Why is that? In an age in which blacks are free to marry each other, and enjoy drastically expanded education activities and political rights, it would seem that there would be a blossoming of middle class black culture in this country.

Well, let’s go back to Herskovits and liberalism for a minute. The logical extension of the anthropologists’ love affair with the native tends to perpetuate dysfunctional traits. Liberals in many ways defined what "real" black culture was in this country, and it was the "noble savage" mentality that they depicted.

I’ve seen this over and over again in practice; liberals go out of their way to find the most dysfunctional aspects of black culture and celebrate them.

When they see a black person who displayed any evidence of culture and refinement, they dismiss him as inauthentic. They want a slave narrative to make them happy, and will stop at nothing until they get one.

Unfortunately the black community has been all too willing to give them what they want. ‘You want me to speak Ebonics?’ Fine, I’ll show you Ebonics in return for a government education grant.

You want to fund welfare instead of businesses? Fine, we’ll make sure and have plenty of children out of wedlock so as to qualify. The effect of liberal intervention into almost all aspects of black American life, while in some ways well-intentioned, has suffered from the law of unintended consequences: despite the billions spent on government programs for minorities, fully 50 years after the "Great Society" was instituted, the majority of black Americans are worse off both politically and economically than before the civil rights movement began.

Herskovits other implication: that blacks in Africa did not have a cultural focus on trade and economics also bears criticism. A look back in the history of Africa, whether one is talking about Egypt, the great civilizations of Timbuktu or Mali, reveals a rich history of trade and commerce.

It is a matter of historical record that the Malian emperor Mansa Musa nearly destroyed the economy of Saudi Arabia when he loaded camels with Gold and went on Hajj there. In fact, the Gold-Salt trade across the Sahara was one of the chief economic movements in the world during the 14th through 17th centuries. Herskovits’ mistake is that he essentially observed a fallen African civilization at one discreet period in time and tried to imply that somehow these traits were innate or immutable — authentic.

As noted above, nothing could be further from the truth. But sadly, many American blacks, even among the educated classes have set about trying to make themselves seem more "authentic." The blast gangster rap, have taken to calling women out of their name, and call other educated blacks who fail to submit to the cultural stereotypes "Uncle Toms."

The pernicious effect of this false consciousness starts at home and extends to the commercial sphere. Prominent American blacks such as Bill Cosby, who dare criticize this sad state of affairs, have been roundly chastised.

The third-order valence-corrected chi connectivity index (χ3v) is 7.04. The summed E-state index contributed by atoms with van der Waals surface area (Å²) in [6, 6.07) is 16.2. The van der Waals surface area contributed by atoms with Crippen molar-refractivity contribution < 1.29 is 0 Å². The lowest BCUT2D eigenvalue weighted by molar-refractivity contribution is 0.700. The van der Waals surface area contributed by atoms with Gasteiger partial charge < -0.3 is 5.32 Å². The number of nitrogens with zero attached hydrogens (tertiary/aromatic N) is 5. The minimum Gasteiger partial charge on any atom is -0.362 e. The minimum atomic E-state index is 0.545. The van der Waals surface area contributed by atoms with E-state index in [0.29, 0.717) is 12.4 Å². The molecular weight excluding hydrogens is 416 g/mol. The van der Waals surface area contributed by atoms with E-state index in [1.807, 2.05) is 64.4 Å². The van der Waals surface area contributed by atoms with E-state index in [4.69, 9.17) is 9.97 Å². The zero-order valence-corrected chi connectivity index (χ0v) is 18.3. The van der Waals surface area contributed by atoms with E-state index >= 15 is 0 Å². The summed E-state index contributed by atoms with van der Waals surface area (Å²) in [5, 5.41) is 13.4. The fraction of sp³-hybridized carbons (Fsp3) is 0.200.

Many black children, after the fashion of so-called black authenticity, grow up fatherless. It’s gotten to the point where in many communities it is actually rare for a two-parent household to exist.

They largely become wards of the state, whether through welfare, school lunch programs, or, ultimately incarceration. It is telling that over a hundred years after the passage of the 13th Amendment outlawing slavery, there are more blacks imprisoned today than there were slaves in 1850.

And the route back to slavery for most of them is pretty clear. It starts with keeping it real, failing to go to school and study; it proceeds to a maladaptive language pattern, Ebonics, and its attendant cognitive deprivation; it proceeds to joblessness and poor economic opportunities for those who do not educate themselves; and it finally descends to crime and jail.

This space does not permit me to address the myriad other factors that could account for blacks' lack of economic progress — lingering effects of labor market discrimination, lack of intergeneration wealth, and so on — but I wanted to focus on something that at least black Americans can have some control over improving.

A strong family life is the single most important factor in building wealth in America.

Married households tend to earn far more than their single counterparts. Children in two-parent households are far more likely to receive cognitive stimulation and moral guidance.

And families are the primary transmission vehicles of intergenerational wealth in this country. Education is the second-most important aspect of building wealth.

I don’t believe it’s going too far to suggest that watching less television, reading more, and engaging in mentally stimulating activities such as dinner table conversations could go a long way towards closing the wealth gap.

Armstrong Williams is an African-American political commentator who writes a conservative newspaper column, hosts a nationally syndicated TV program called “The Right Side,” and hosts a daily radio show on Sirius/XM Power 128 (7-8 p.m. and 4-5 a.m.) Monday through Friday. Read more reports from Armstrong Williams — Click Here Now.

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The economic progress of black America has stalled or declined in the past 20 years.
Tuesday, 11 December 2012 11:31 PM